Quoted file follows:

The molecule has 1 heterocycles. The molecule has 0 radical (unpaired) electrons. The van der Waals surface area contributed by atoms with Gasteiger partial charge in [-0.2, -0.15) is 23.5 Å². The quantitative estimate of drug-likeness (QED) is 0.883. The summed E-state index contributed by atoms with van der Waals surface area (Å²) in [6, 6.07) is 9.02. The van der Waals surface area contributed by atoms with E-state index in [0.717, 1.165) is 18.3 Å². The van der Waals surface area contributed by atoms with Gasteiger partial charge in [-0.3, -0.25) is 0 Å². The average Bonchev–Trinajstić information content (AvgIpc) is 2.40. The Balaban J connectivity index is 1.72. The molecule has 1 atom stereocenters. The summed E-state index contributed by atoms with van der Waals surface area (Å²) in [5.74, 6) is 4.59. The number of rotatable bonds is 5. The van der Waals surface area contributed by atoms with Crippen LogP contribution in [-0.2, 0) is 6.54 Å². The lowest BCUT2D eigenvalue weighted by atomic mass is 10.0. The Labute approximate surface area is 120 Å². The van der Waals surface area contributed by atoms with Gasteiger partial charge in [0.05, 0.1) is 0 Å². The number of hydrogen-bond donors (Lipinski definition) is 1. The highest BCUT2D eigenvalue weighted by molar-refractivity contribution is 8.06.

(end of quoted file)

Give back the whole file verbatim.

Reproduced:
The molecule has 1 heterocycles. The molecule has 0 radical (unpaired) electrons. The van der Waals surface area contributed by atoms with Gasteiger partial charge in [-0.2, -0.15) is 23.5 Å². The quantitative estimate of drug-likeness (QED) is 0.883. The summed E-state index contributed by atoms with van der Waals surface area (Å²) in [6, 6.07) is 9.02. The van der Waals surface area contributed by atoms with E-state index in [0.717, 1.165) is 18.3 Å². The van der Waals surface area contributed by atoms with Gasteiger partial charge in [-0.3, -0.25) is 0 Å². The average Bonchev–Trinajstić information content (AvgIpc) is 2.40. The Balaban J connectivity index is 1.72. The molecule has 1 atom stereocenters. The summed E-state index contributed by atoms with van der Waals surface area (Å²) in [5.74, 6) is 4.59. The number of rotatable bonds is 5. The van der Waals surface area contributed by atoms with Crippen LogP contribution in [-0.2, 0) is 6.54 Å². The lowest BCUT2D eigenvalue weighted by atomic mass is 10.0. The Labute approximate surface area is 120 Å². The van der Waals surface area contributed by atoms with Gasteiger partial charge in [0.05, 0.1) is 0 Å². The number of hydrogen-bond donors (Lipinski definition) is 1. The highest BCUT2D eigenvalue weighted by molar-refractivity contribution is 8.06.